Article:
SIENDO: long-term PFS findings of maintenance selinexor in TP53wt endometrial cancer

Endometrial cancer is the most common gynecological cancer, where approximately 417,000 cases and 100,000 deaths were reported worldwide in 2020.1 The incidence of endometrial cancer has additionally increased in higher-income countries due to the obesity epidemic,2 highlighting the need for novel treatment strategies. Whilst combination therapy with carboplatin and paclitaxel is the standard of care in patients with advanced or metastatic disease, there are no effective treatment options in the second-line setting3 and patients subsequently often have a poor prognosis.

Selinexor is a first-in-class selective inhibitor of nuclear export (SINE), specifically targeting exportin 1 (XPO1).4 To date, selinexor is currently indicated by the FDA for heavily-pretreated relapsed or refractory multiple myeloma and diffuse large B-cell lymphoma (DLBCL).5,6 Previous Phase I (NCT02269293) and II (NCT02025985) clinical trials assessing selinexor alone or with chemotherapy in gynecological malignancies including endometrial cancer have demonstrated encouraging anti-tumor activity.7,8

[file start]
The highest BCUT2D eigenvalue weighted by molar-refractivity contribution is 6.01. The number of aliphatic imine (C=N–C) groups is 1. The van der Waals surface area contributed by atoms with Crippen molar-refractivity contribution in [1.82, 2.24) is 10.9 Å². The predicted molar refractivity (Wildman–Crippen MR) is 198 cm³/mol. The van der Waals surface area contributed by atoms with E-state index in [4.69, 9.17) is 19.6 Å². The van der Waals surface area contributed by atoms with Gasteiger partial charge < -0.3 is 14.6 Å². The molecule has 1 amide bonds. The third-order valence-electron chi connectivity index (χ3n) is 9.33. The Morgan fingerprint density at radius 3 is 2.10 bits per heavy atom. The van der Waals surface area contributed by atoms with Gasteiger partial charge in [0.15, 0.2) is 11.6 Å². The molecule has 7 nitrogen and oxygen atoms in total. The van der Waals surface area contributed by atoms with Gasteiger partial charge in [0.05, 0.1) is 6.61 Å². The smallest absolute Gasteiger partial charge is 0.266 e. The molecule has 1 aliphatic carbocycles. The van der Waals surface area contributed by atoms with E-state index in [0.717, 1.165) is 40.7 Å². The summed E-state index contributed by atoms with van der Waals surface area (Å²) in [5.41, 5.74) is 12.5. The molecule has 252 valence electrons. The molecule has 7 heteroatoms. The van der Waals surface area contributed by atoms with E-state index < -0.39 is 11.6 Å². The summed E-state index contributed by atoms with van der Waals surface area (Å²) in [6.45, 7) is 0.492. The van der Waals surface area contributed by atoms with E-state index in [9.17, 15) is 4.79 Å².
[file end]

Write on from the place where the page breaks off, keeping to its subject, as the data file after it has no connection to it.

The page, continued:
The Phase III SIENDO trial (NCT03555422) assessed selinexor as maintenance therapy in patients with advanced or recurrent TP53 wild-type (TP53wt) endometrial cancer. 263 patients, who have been pretreated with taxane plus platinum chemotherapy, were enrolled and were randomized 1:1 to receive selinexor or a placebo once weekly, with progression-free survival (PFS) being the primary endpoint. Previous findings presented at the 2022 ESMO Virtual Plenary demonstrated the promising nature of selinexor, where PFS was 13.7 and 3.7 months and in the selinexor and placebo arms respectively (95% CI 0.210-0.670, p=0.0006).9

Results from a long-term follow up of the SIENDO trial were additionally presented at the 2023 ASCO July Plenary Series. At a median follow up of 25.3 months, PFS was 27.4 (95% CI, 13.1-not reached [NR]) and 5.2 months (95% CI, 2.0-13.1) in patients with TP53wt disease receiving selinexor and placebo respectively. In patients with TP53 mutant disease, a PFS of 4.2 months (95% CI, 3.6-5.6) was reached in the selinexor arm compared with 5.4 months (95% CI, 3.7-7.2) in the placebo arm. Selinexor was also efficacious in patients regardless of microsatellite instability status. Adverse events mainly consisted of low grade nausea, vomiting and diarrhea.10

The  SIENDO trial has overall illustrated the benefits of selinexor in the maintenance setting for patients with endometrial cancer. Durable responses were observed and TP53 wild-type has also been identified as a potential predicative biomarker. In light of the recent FDA approval of dostarlimab with chemotherapy for advanced or recurrent endometrial cancer,11 the treatment landscape is rapidly evolving, and selinexor may soon be another addition to the current armamentarium.

Written by Simon Ng


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